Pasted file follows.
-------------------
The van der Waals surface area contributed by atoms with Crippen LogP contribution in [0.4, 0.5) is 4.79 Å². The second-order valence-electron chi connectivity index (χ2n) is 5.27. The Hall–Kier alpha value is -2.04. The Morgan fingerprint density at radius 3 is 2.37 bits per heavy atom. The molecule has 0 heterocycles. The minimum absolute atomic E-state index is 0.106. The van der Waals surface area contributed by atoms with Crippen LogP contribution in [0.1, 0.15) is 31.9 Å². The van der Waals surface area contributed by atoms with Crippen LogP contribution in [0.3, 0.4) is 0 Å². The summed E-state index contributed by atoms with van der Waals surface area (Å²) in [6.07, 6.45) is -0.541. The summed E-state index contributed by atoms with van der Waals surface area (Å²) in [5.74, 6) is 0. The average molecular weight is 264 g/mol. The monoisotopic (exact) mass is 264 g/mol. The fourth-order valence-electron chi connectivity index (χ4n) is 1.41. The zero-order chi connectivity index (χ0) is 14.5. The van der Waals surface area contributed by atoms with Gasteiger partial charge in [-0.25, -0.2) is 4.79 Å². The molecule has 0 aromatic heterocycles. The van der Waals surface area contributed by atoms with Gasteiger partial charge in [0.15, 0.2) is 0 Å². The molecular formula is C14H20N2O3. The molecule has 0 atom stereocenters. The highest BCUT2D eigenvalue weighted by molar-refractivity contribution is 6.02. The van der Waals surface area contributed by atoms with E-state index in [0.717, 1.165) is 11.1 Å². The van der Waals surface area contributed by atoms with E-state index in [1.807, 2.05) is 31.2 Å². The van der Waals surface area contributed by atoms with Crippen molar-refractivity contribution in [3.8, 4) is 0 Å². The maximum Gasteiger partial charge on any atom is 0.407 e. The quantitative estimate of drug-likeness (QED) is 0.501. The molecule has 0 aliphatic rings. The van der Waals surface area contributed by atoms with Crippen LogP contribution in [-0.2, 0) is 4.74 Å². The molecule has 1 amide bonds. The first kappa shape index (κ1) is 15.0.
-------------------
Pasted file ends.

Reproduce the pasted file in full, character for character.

The van der Waals surface area contributed by atoms with Crippen LogP contribution in [0.4, 0.5) is 4.79 Å². The second-order valence-electron chi connectivity index (χ2n) is 5.27. The Hall–Kier alpha value is -2.04. The Morgan fingerprint density at radius 3 is 2.37 bits per heavy atom. The molecule has 0 heterocycles. The minimum absolute atomic E-state index is 0.106. The van der Waals surface area contributed by atoms with Crippen LogP contribution in [0.1, 0.15) is 31.9 Å². The van der Waals surface area contributed by atoms with Crippen LogP contribution in [0.3, 0.4) is 0 Å². The summed E-state index contributed by atoms with van der Waals surface area (Å²) in [6.07, 6.45) is -0.541. The summed E-state index contributed by atoms with van der Waals surface area (Å²) in [5.74, 6) is 0. The average molecular weight is 264 g/mol. The monoisotopic (exact) mass is 264 g/mol. The fourth-order valence-electron chi connectivity index (χ4n) is 1.41. The zero-order chi connectivity index (χ0) is 14.5. The van der Waals surface area contributed by atoms with Gasteiger partial charge in [-0.25, -0.2) is 4.79 Å². The molecule has 0 aromatic heterocycles. The van der Waals surface area contributed by atoms with Gasteiger partial charge in [0.15, 0.2) is 0 Å². The molecular formula is C14H20N2O3. The molecule has 0 atom stereocenters. The highest BCUT2D eigenvalue weighted by molar-refractivity contribution is 6.02. The van der Waals surface area contributed by atoms with E-state index in [0.717, 1.165) is 11.1 Å². The van der Waals surface area contributed by atoms with E-state index in [1.807, 2.05) is 31.2 Å². The van der Waals surface area contributed by atoms with Crippen molar-refractivity contribution in [3.8, 4) is 0 Å². The maximum Gasteiger partial charge on any atom is 0.407 e. The quantitative estimate of drug-likeness (QED) is 0.501. The molecule has 0 aliphatic rings. The van der Waals surface area contributed by atoms with Crippen LogP contribution in [-0.2, 0) is 4.74 Å². The molecule has 1 amide bonds. The first kappa shape index (κ1) is 15.0.